After a preface that looks at how superhero comic books came about, an introduction by Dean Koontz entitled "Men of Steel, Feathers of Fury," Gresh and Weinberg devote chapters to the cream of the superhero crop. First up, of course, is Superman, which spends a lot of time examining the math on alien visitors before disproving the idea that the difference in the gravity on Krypton and Earth accounts for Superman's powers (I wonder what they make of the current living solar battery idea). Chapters are then devoted to the Fantastic Four and the Incredible Hulk, Batman, Aquaman and Sub-Mariner, Spider-Man, the Green Lanterns, Ant Man and the Atom, the Flash, the X-Men, science fiction superheroes, and Donald Duck. The last chapter is actually an encomium to Carl Barks, who used science and technology during the golden age of Disney comics.
I picked up this book because I teach Spider-Man in my Popular Culture class and so that chapter alone justified the price of the book for me.Read more ›
The only reason I finished the book was to give it as thorough and un-biased review as possible. The first couple of chapters were quite enjoyable, but the rest of the book just kept me wishing that it was going to get better.
What bothered me the most about this book was the frequent use of the word "impossible". The closed minded approach to the science they addressed is reminiscent of somebody saying the world is flat, that the earth is the center of the universe, that submarines were works of only inventive writers or that the sound barrier can not be broken. The book states that traveling past the speed of light is impossible (the chapter about the Flash), but in a later chapter it goes on to say that time travel is possible. Combine this with the book contradicting itself in the same chapter (the chapter about Spider-Man) and you end up wanting to throttle the authors for their inconsistency.
Then there is the completely irrelevant discussion of creationism in the chapter that was supposed to be about the X-men and evolution. The discussion took up most of the chapter and had nothing to do with mutation.
It is obvious by the end of the book that the authors have done little to zero research on any comic book written since the 80's. Their belief seems to be that Donald Duck was the best comic book ever and that there are no strong super heroines.
Do not waste your time or hard earned money on this book. It has a few (very few) shinning moments of good writing. But they do not offset the obvious dislike of comic books and those who work in the comic book industry.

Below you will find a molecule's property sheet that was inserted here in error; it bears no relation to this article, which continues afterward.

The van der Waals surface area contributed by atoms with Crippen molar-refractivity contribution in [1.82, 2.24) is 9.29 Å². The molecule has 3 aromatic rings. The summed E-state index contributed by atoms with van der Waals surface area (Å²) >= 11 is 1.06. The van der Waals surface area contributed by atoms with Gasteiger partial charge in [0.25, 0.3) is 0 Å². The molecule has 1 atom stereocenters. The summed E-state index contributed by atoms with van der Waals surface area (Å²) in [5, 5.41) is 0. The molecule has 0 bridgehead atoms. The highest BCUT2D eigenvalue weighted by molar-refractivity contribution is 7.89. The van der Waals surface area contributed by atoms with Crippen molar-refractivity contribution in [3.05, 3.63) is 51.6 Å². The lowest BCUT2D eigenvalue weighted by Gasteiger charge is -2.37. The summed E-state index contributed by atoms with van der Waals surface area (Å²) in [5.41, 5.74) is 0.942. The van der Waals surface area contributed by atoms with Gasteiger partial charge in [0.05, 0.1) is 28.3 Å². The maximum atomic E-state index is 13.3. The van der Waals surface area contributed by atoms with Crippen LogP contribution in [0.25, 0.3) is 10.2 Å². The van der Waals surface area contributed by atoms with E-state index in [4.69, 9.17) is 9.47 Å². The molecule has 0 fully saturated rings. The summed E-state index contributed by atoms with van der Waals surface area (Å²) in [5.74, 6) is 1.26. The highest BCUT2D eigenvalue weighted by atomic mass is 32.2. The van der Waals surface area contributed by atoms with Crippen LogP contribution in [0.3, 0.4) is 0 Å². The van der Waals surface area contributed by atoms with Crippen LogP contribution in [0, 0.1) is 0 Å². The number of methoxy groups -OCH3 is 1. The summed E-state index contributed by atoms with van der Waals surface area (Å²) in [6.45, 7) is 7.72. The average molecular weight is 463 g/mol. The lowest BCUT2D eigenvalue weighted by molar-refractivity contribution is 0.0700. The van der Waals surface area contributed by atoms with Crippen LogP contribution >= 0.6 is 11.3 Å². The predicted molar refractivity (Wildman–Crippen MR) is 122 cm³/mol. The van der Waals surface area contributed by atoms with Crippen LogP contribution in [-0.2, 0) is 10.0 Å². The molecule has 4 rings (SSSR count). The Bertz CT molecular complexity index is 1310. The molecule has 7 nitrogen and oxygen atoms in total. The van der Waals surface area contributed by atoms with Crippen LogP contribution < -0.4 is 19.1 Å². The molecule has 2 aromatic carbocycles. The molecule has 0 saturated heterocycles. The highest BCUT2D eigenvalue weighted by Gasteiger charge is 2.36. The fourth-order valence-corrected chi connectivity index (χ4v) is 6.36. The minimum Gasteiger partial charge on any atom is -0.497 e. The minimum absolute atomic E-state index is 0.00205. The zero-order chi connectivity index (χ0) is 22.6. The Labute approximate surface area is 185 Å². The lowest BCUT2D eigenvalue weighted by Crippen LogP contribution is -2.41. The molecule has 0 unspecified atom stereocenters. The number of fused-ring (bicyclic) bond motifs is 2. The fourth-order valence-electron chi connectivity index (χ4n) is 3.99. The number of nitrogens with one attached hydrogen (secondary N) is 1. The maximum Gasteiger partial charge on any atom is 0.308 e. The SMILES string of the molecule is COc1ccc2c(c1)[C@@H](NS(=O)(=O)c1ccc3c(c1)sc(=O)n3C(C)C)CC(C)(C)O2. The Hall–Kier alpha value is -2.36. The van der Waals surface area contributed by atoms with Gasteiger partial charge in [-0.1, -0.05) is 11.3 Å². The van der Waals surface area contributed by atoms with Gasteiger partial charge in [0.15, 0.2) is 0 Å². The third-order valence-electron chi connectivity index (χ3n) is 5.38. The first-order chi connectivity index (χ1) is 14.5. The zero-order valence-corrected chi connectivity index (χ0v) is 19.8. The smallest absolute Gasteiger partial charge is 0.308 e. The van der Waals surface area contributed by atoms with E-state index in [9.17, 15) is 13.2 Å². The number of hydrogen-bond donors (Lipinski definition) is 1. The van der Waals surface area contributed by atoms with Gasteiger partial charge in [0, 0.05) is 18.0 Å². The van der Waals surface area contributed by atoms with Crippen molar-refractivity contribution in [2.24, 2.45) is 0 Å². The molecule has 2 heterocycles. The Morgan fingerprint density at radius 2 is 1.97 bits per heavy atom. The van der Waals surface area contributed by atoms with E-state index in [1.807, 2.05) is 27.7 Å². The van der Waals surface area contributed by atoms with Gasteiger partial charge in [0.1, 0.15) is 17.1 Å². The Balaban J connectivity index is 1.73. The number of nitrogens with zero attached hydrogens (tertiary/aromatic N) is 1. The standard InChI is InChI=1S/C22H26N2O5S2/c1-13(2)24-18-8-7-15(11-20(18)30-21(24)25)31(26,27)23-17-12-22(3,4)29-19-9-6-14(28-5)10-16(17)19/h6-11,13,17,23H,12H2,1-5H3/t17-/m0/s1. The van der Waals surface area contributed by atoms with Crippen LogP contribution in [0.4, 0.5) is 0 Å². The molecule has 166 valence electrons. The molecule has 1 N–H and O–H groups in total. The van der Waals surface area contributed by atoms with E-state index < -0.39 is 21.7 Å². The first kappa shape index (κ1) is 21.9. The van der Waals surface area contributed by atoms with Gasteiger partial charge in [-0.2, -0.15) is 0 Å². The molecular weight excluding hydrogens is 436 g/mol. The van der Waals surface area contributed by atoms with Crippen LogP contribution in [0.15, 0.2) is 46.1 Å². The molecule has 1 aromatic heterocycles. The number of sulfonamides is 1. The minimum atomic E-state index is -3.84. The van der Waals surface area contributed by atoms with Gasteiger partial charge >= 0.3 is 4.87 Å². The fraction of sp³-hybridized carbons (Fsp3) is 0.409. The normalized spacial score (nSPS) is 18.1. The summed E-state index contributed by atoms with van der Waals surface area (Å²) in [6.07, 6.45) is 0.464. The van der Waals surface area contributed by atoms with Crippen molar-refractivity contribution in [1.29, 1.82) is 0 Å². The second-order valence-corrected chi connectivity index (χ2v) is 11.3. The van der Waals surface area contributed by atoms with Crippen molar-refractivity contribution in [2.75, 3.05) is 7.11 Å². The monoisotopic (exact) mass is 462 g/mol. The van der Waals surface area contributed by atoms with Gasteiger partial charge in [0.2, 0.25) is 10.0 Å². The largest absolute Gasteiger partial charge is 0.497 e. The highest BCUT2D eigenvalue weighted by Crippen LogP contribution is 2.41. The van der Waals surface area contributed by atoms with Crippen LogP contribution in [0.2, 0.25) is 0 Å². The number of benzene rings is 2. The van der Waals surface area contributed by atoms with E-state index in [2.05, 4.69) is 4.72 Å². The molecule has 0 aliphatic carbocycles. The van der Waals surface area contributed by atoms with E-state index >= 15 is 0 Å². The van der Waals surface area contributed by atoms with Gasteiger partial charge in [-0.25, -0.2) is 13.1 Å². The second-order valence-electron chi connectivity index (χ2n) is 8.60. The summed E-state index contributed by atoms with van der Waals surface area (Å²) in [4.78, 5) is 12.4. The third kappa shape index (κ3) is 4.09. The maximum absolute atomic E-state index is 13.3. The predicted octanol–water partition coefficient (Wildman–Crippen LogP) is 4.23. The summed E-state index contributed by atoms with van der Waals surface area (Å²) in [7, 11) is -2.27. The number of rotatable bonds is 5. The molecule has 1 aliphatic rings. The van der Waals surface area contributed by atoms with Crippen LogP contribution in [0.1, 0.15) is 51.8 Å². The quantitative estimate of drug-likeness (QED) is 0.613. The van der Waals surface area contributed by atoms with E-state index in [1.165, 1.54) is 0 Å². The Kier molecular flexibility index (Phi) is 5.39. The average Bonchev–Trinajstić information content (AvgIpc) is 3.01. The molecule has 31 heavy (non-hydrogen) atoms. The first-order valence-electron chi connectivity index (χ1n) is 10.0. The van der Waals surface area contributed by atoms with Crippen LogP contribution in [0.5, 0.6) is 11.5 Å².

Most recent customer reviews
Perhaps movie director Kevin Smith said it best when he commented that it was a touch of the impossible that makes superheroes so appealing: "Nobody's built like superheroes are in... Read morePublished on Sept. 29 2003 by Peter Vinton, Jr.
This is an excellent book for those who are not obsessed with superheros but find things like their origins of some interest. Read morePublished on Sept. 10 2003 by James N Simpson
I found this book entertaining and a quick, easy read. Gresh & Weinberg clearly & simply explain what could be complex scientific concepts about most of my favorite... Read morePublished on July 3 2003
...I hoped a lot, too, but didn't get what I had hoped for.
As you can imagine, this book's chosen task is to examine superheroic powers from the standpoint of present-day... Read more
Once again I was grossly disappointed to find bad biology in fiction. IT ISN'T THAT HARD TO DO YOUR RESEARCH! Read morePublished on Jan. 23 2003 by Aaron Spriggs
Doesn't leave a lot of room for imagination. Of course we know a lot of these characters are impossible, that's what's fun. Read morePublished on Dec 27 2002
This was a fun read - but it had several problems. When the man (Dean Koontz in this case) writing the introduction says he doesn't read comics, I began to get worried. Read morePublished on Dec 13 2002 by Ivan A. Wolfe
I enjoyed how this book examined the different superheroes from a scientific perspective and broke down the components of their particular powers, but, c'mon, all of them are... Read morePublished on Dec 11 2002
Almost every chapter tells you why the superhero is impossible. Gresh has no imagination in trying to figure out how future science may explain a superhero. Read morePublished on Dec 1 2002 by Plastic Larry